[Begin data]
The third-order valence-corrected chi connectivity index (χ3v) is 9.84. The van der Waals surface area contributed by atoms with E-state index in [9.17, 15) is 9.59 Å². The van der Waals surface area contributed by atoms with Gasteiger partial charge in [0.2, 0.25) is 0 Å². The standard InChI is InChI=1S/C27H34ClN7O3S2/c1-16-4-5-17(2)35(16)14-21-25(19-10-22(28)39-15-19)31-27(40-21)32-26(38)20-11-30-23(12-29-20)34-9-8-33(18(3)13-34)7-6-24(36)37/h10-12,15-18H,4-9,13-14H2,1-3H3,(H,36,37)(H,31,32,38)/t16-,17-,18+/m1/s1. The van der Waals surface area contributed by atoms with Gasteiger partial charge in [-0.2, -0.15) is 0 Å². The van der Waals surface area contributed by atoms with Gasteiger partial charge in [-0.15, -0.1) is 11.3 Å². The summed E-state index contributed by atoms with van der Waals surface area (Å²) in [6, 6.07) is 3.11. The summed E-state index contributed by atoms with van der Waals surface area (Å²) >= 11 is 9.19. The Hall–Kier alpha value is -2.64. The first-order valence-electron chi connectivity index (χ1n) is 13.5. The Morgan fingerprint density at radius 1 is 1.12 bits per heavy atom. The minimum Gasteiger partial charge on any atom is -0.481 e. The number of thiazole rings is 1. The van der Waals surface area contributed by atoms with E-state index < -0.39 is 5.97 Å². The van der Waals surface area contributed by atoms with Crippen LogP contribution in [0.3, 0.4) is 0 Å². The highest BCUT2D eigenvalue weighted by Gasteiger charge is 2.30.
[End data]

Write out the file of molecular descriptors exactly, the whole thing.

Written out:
The third-order valence-corrected chi connectivity index (χ3v) is 9.84. The van der Waals surface area contributed by atoms with E-state index in [9.17, 15) is 9.59 Å². The van der Waals surface area contributed by atoms with Gasteiger partial charge in [0.2, 0.25) is 0 Å². The standard InChI is InChI=1S/C27H34ClN7O3S2/c1-16-4-5-17(2)35(16)14-21-25(19-10-22(28)39-15-19)31-27(40-21)32-26(38)20-11-30-23(12-29-20)34-9-8-33(18(3)13-34)7-6-24(36)37/h10-12,15-18H,4-9,13-14H2,1-3H3,(H,36,37)(H,31,32,38)/t16-,17-,18+/m1/s1. The van der Waals surface area contributed by atoms with Gasteiger partial charge in [-0.2, -0.15) is 0 Å². The van der Waals surface area contributed by atoms with Gasteiger partial charge in [-0.15, -0.1) is 11.3 Å². The summed E-state index contributed by atoms with van der Waals surface area (Å²) in [6, 6.07) is 3.11. The summed E-state index contributed by atoms with van der Waals surface area (Å²) >= 11 is 9.19. The Hall–Kier alpha value is -2.64. The first-order valence-electron chi connectivity index (χ1n) is 13.5. The Morgan fingerprint density at radius 1 is 1.12 bits per heavy atom. The minimum Gasteiger partial charge on any atom is -0.481 e. The number of thiazole rings is 1. The van der Waals surface area contributed by atoms with E-state index < -0.39 is 5.97 Å². The van der Waals surface area contributed by atoms with Crippen LogP contribution in [0.3, 0.4) is 0 Å². The highest BCUT2D eigenvalue weighted by Gasteiger charge is 2.30.